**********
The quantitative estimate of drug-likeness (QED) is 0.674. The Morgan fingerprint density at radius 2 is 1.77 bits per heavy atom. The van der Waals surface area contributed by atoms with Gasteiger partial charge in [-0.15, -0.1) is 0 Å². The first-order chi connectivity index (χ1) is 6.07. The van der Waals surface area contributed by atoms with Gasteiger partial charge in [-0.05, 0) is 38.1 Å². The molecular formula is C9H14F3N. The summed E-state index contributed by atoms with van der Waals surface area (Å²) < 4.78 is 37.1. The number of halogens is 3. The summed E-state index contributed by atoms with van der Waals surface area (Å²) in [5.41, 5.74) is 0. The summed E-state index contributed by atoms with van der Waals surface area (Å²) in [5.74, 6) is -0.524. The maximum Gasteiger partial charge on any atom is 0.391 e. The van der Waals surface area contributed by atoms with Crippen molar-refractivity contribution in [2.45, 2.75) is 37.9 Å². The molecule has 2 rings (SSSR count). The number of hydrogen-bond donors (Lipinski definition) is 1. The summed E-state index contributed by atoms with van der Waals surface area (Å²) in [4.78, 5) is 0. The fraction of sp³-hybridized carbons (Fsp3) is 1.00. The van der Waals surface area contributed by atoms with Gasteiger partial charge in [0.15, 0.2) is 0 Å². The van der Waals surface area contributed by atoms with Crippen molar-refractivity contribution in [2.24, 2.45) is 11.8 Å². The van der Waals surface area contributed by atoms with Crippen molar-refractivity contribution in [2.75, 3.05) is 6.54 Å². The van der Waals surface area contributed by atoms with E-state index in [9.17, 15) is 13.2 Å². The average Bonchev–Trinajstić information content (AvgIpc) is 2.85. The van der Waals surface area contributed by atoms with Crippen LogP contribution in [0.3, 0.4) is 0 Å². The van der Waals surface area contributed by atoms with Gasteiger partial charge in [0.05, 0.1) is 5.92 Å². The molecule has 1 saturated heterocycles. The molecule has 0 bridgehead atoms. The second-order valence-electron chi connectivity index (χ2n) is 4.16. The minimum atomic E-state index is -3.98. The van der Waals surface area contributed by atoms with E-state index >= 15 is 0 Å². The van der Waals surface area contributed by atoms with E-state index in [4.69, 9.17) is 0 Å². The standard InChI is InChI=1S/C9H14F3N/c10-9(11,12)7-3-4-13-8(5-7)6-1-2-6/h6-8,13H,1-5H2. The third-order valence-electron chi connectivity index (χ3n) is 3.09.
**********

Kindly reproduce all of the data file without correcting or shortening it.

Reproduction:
The quantitative estimate of drug-likeness (QED) is 0.674. The Morgan fingerprint density at radius 2 is 1.77 bits per heavy atom. The van der Waals surface area contributed by atoms with Gasteiger partial charge in [-0.15, -0.1) is 0 Å². The first-order chi connectivity index (χ1) is 6.07. The van der Waals surface area contributed by atoms with Gasteiger partial charge in [-0.05, 0) is 38.1 Å². The molecular formula is C9H14F3N. The summed E-state index contributed by atoms with van der Waals surface area (Å²) < 4.78 is 37.1. The number of halogens is 3. The summed E-state index contributed by atoms with van der Waals surface area (Å²) in [5.41, 5.74) is 0. The summed E-state index contributed by atoms with van der Waals surface area (Å²) in [5.74, 6) is -0.524. The maximum Gasteiger partial charge on any atom is 0.391 e. The van der Waals surface area contributed by atoms with Crippen molar-refractivity contribution in [2.45, 2.75) is 37.9 Å². The molecule has 2 rings (SSSR count). The number of hydrogen-bond donors (Lipinski definition) is 1. The summed E-state index contributed by atoms with van der Waals surface area (Å²) in [4.78, 5) is 0. The fraction of sp³-hybridized carbons (Fsp3) is 1.00. The van der Waals surface area contributed by atoms with Gasteiger partial charge in [0.15, 0.2) is 0 Å². The van der Waals surface area contributed by atoms with Crippen molar-refractivity contribution in [2.24, 2.45) is 11.8 Å². The van der Waals surface area contributed by atoms with Crippen molar-refractivity contribution in [2.75, 3.05) is 6.54 Å². The van der Waals surface area contributed by atoms with E-state index in [9.17, 15) is 13.2 Å². The average Bonchev–Trinajstić information content (AvgIpc) is 2.85. The van der Waals surface area contributed by atoms with Crippen LogP contribution in [0.3, 0.4) is 0 Å². The van der Waals surface area contributed by atoms with Gasteiger partial charge in [0.05, 0.1) is 5.92 Å². The molecule has 1 saturated heterocycles. The molecule has 0 bridgehead atoms. The second-order valence-electron chi connectivity index (χ2n) is 4.16. The minimum atomic E-state index is -3.98. The van der Waals surface area contributed by atoms with E-state index >= 15 is 0 Å². The van der Waals surface area contributed by atoms with E-state index in [4.69, 9.17) is 0 Å². The standard InChI is InChI=1S/C9H14F3N/c10-9(11,12)7-3-4-13-8(5-7)6-1-2-6/h6-8,13H,1-5H2. The third-order valence-electron chi connectivity index (χ3n) is 3.09.